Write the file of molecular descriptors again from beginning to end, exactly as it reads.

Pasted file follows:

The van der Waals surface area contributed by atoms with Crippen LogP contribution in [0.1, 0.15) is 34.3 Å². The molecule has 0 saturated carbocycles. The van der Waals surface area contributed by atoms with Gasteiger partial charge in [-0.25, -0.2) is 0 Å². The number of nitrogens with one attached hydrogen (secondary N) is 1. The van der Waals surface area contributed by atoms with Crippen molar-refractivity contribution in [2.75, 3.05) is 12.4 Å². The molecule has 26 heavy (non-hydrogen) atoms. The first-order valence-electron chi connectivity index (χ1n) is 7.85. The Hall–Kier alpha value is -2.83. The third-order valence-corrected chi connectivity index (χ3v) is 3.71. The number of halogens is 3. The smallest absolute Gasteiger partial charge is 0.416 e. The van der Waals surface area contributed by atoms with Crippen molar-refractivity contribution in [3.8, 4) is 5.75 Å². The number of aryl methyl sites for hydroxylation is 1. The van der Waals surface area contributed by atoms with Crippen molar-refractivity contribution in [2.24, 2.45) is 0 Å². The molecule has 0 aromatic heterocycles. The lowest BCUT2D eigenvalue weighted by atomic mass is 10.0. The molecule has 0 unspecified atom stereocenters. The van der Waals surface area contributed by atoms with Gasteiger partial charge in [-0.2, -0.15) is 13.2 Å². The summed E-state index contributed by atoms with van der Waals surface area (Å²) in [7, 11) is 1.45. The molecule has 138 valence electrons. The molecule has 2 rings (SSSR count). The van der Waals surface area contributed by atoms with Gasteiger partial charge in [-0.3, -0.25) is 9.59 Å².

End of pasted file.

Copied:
The van der Waals surface area contributed by atoms with Crippen LogP contribution in [0.1, 0.15) is 34.3 Å². The molecule has 0 saturated carbocycles. The van der Waals surface area contributed by atoms with Gasteiger partial charge in [-0.25, -0.2) is 0 Å². The number of nitrogens with one attached hydrogen (secondary N) is 1. The van der Waals surface area contributed by atoms with Crippen molar-refractivity contribution in [2.75, 3.05) is 12.4 Å². The molecule has 26 heavy (non-hydrogen) atoms. The first-order valence-electron chi connectivity index (χ1n) is 7.85. The Hall–Kier alpha value is -2.83. The third-order valence-corrected chi connectivity index (χ3v) is 3.71. The number of halogens is 3. The smallest absolute Gasteiger partial charge is 0.416 e. The van der Waals surface area contributed by atoms with Crippen molar-refractivity contribution in [3.8, 4) is 5.75 Å². The number of aryl methyl sites for hydroxylation is 1. The van der Waals surface area contributed by atoms with Crippen molar-refractivity contribution in [2.24, 2.45) is 0 Å². The molecule has 0 aromatic heterocycles. The lowest BCUT2D eigenvalue weighted by atomic mass is 10.0. The molecule has 0 unspecified atom stereocenters. The van der Waals surface area contributed by atoms with Gasteiger partial charge in [-0.2, -0.15) is 13.2 Å². The summed E-state index contributed by atoms with van der Waals surface area (Å²) in [7, 11) is 1.45. The molecule has 138 valence electrons. The molecule has 2 rings (SSSR count). The van der Waals surface area contributed by atoms with Gasteiger partial charge in [-0.3, -0.25) is 9.59 Å².